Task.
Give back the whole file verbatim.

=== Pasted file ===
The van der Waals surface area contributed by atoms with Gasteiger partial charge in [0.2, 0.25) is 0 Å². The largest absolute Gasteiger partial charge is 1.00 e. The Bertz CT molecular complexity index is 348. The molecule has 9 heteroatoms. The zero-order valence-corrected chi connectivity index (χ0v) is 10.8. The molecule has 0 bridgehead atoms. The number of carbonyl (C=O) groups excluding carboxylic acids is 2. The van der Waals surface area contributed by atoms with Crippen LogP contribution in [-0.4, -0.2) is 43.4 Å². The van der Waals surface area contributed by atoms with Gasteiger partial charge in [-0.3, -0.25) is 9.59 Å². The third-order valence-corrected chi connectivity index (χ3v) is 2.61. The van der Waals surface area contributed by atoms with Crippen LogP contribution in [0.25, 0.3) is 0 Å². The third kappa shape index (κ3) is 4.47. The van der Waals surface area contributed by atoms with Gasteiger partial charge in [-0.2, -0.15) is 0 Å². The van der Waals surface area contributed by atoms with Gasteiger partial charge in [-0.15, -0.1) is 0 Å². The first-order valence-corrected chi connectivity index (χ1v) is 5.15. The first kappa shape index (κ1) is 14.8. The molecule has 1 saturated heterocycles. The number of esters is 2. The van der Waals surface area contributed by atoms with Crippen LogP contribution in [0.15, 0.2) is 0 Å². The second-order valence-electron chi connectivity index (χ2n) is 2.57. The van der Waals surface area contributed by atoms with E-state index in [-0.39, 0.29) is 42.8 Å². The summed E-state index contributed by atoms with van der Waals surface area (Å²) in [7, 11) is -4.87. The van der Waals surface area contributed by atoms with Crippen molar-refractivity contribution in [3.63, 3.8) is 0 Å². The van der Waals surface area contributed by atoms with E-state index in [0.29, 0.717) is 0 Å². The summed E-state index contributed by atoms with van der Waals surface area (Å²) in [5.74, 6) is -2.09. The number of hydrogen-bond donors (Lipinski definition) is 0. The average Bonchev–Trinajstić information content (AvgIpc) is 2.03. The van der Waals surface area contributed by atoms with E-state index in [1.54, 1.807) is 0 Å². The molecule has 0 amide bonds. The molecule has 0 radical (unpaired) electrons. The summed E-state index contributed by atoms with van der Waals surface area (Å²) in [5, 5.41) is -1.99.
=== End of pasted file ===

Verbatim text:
The van der Waals surface area contributed by atoms with Gasteiger partial charge in [0.2, 0.25) is 0 Å². The largest absolute Gasteiger partial charge is 1.00 e. The Bertz CT molecular complexity index is 348. The molecule has 9 heteroatoms. The zero-order valence-corrected chi connectivity index (χ0v) is 10.8. The molecule has 0 bridgehead atoms. The number of carbonyl (C=O) groups excluding carboxylic acids is 2. The van der Waals surface area contributed by atoms with Crippen LogP contribution in [-0.4, -0.2) is 43.4 Å². The van der Waals surface area contributed by atoms with Gasteiger partial charge in [-0.3, -0.25) is 9.59 Å². The third-order valence-corrected chi connectivity index (χ3v) is 2.61. The van der Waals surface area contributed by atoms with Crippen LogP contribution in [0.25, 0.3) is 0 Å². The third kappa shape index (κ3) is 4.47. The van der Waals surface area contributed by atoms with Gasteiger partial charge in [-0.2, -0.15) is 0 Å². The van der Waals surface area contributed by atoms with Gasteiger partial charge in [-0.15, -0.1) is 0 Å². The first-order valence-corrected chi connectivity index (χ1v) is 5.15. The first kappa shape index (κ1) is 14.8. The molecule has 1 saturated heterocycles. The number of esters is 2. The van der Waals surface area contributed by atoms with Crippen LogP contribution in [0.15, 0.2) is 0 Å². The second-order valence-electron chi connectivity index (χ2n) is 2.57. The van der Waals surface area contributed by atoms with E-state index in [-0.39, 0.29) is 42.8 Å². The summed E-state index contributed by atoms with van der Waals surface area (Å²) in [7, 11) is -4.87. The van der Waals surface area contributed by atoms with Crippen molar-refractivity contribution in [3.63, 3.8) is 0 Å². The van der Waals surface area contributed by atoms with E-state index in [0.29, 0.717) is 0 Å². The summed E-state index contributed by atoms with van der Waals surface area (Å²) in [5.74, 6) is -2.09. The number of hydrogen-bond donors (Lipinski definition) is 0. The average Bonchev–Trinajstić information content (AvgIpc) is 2.03. The van der Waals surface area contributed by atoms with E-state index in [1.54, 1.807) is 0 Å². The molecule has 0 amide bonds. The molecule has 0 radical (unpaired) electrons. The summed E-state index contributed by atoms with van der Waals surface area (Å²) in [5, 5.41) is -1.99.